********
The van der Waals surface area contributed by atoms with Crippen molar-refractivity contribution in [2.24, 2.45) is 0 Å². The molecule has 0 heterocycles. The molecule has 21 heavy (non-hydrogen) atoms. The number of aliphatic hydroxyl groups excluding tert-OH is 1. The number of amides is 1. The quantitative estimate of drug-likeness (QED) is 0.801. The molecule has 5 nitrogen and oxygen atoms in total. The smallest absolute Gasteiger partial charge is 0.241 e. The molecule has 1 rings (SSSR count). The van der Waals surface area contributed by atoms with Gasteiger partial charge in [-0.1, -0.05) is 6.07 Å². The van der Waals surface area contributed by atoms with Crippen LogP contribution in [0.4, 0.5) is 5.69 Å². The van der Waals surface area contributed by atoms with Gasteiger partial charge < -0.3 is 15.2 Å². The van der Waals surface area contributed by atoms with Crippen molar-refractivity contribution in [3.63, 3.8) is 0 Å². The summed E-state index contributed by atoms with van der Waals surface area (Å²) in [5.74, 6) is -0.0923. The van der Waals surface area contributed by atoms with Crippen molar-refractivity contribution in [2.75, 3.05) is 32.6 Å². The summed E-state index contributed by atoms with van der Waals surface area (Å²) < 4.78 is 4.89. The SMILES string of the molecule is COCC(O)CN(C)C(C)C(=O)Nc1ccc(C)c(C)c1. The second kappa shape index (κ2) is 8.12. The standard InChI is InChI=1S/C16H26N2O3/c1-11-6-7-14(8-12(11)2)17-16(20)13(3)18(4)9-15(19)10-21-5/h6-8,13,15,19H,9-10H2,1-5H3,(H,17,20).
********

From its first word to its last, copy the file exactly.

The van der Waals surface area contributed by atoms with Crippen molar-refractivity contribution in [2.24, 2.45) is 0 Å². The molecule has 0 heterocycles. The molecule has 21 heavy (non-hydrogen) atoms. The number of aliphatic hydroxyl groups excluding tert-OH is 1. The number of amides is 1. The quantitative estimate of drug-likeness (QED) is 0.801. The molecule has 5 nitrogen and oxygen atoms in total. The smallest absolute Gasteiger partial charge is 0.241 e. The molecule has 1 rings (SSSR count). The van der Waals surface area contributed by atoms with Gasteiger partial charge in [-0.1, -0.05) is 6.07 Å². The van der Waals surface area contributed by atoms with Crippen LogP contribution in [0.4, 0.5) is 5.69 Å². The van der Waals surface area contributed by atoms with Gasteiger partial charge < -0.3 is 15.2 Å². The van der Waals surface area contributed by atoms with Crippen molar-refractivity contribution in [3.63, 3.8) is 0 Å². The summed E-state index contributed by atoms with van der Waals surface area (Å²) in [5.74, 6) is -0.0923. The van der Waals surface area contributed by atoms with Crippen molar-refractivity contribution in [2.75, 3.05) is 32.6 Å². The summed E-state index contributed by atoms with van der Waals surface area (Å²) < 4.78 is 4.89. The SMILES string of the molecule is COCC(O)CN(C)C(C)C(=O)Nc1ccc(C)c(C)c1. The second kappa shape index (κ2) is 8.12. The standard InChI is InChI=1S/C16H26N2O3/c1-11-6-7-14(8-12(11)2)17-16(20)13(3)18(4)9-15(19)10-21-5/h6-8,13,15,19H,9-10H2,1-5H3,(H,17,20).